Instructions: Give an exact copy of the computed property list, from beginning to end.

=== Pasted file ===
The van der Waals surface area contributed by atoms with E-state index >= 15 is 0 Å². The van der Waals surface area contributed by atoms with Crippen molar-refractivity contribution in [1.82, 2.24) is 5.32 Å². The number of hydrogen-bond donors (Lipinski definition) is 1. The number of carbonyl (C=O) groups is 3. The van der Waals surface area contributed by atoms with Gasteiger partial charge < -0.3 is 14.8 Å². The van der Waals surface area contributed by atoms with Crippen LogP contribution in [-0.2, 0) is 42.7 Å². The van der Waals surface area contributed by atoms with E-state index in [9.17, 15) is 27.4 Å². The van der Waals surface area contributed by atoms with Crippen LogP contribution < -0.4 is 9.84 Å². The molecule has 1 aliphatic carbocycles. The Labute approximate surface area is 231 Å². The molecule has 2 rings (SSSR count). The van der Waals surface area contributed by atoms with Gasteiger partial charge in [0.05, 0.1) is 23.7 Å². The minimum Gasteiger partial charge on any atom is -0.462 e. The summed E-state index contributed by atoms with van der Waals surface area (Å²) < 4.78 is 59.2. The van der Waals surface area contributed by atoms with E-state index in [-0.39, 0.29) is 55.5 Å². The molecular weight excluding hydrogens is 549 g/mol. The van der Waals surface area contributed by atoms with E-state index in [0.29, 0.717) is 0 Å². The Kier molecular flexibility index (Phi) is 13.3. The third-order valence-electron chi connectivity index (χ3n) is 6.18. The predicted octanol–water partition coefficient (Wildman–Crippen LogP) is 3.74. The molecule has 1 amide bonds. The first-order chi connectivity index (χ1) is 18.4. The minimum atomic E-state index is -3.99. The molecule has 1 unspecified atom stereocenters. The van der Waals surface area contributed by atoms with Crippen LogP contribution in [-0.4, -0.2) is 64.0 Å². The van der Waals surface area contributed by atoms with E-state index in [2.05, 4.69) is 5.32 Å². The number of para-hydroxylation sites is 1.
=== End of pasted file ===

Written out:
The van der Waals surface area contributed by atoms with E-state index >= 15 is 0 Å². The van der Waals surface area contributed by atoms with Crippen molar-refractivity contribution in [1.82, 2.24) is 5.32 Å². The number of hydrogen-bond donors (Lipinski definition) is 1. The number of carbonyl (C=O) groups is 3. The van der Waals surface area contributed by atoms with Gasteiger partial charge < -0.3 is 14.8 Å². The van der Waals surface area contributed by atoms with Crippen LogP contribution in [-0.2, 0) is 42.7 Å². The van der Waals surface area contributed by atoms with E-state index in [9.17, 15) is 27.4 Å². The van der Waals surface area contributed by atoms with Crippen LogP contribution < -0.4 is 9.84 Å². The molecule has 1 aliphatic carbocycles. The Labute approximate surface area is 231 Å². The molecule has 2 rings (SSSR count). The van der Waals surface area contributed by atoms with Gasteiger partial charge in [0.05, 0.1) is 23.7 Å². The minimum Gasteiger partial charge on any atom is -0.462 e. The summed E-state index contributed by atoms with van der Waals surface area (Å²) < 4.78 is 59.2. The van der Waals surface area contributed by atoms with E-state index in [-0.39, 0.29) is 55.5 Å². The molecular weight excluding hydrogens is 549 g/mol. The van der Waals surface area contributed by atoms with E-state index in [0.29, 0.717) is 0 Å². The Kier molecular flexibility index (Phi) is 13.3. The third-order valence-electron chi connectivity index (χ3n) is 6.18. The predicted octanol–water partition coefficient (Wildman–Crippen LogP) is 3.74. The molecule has 1 amide bonds. The first-order chi connectivity index (χ1) is 18.4. The minimum atomic E-state index is -3.99. The molecule has 1 unspecified atom stereocenters. The van der Waals surface area contributed by atoms with Crippen LogP contribution in [-0.4, -0.2) is 64.0 Å². The van der Waals surface area contributed by atoms with E-state index in [2.05, 4.69) is 5.32 Å². The number of para-hydroxylation sites is 1.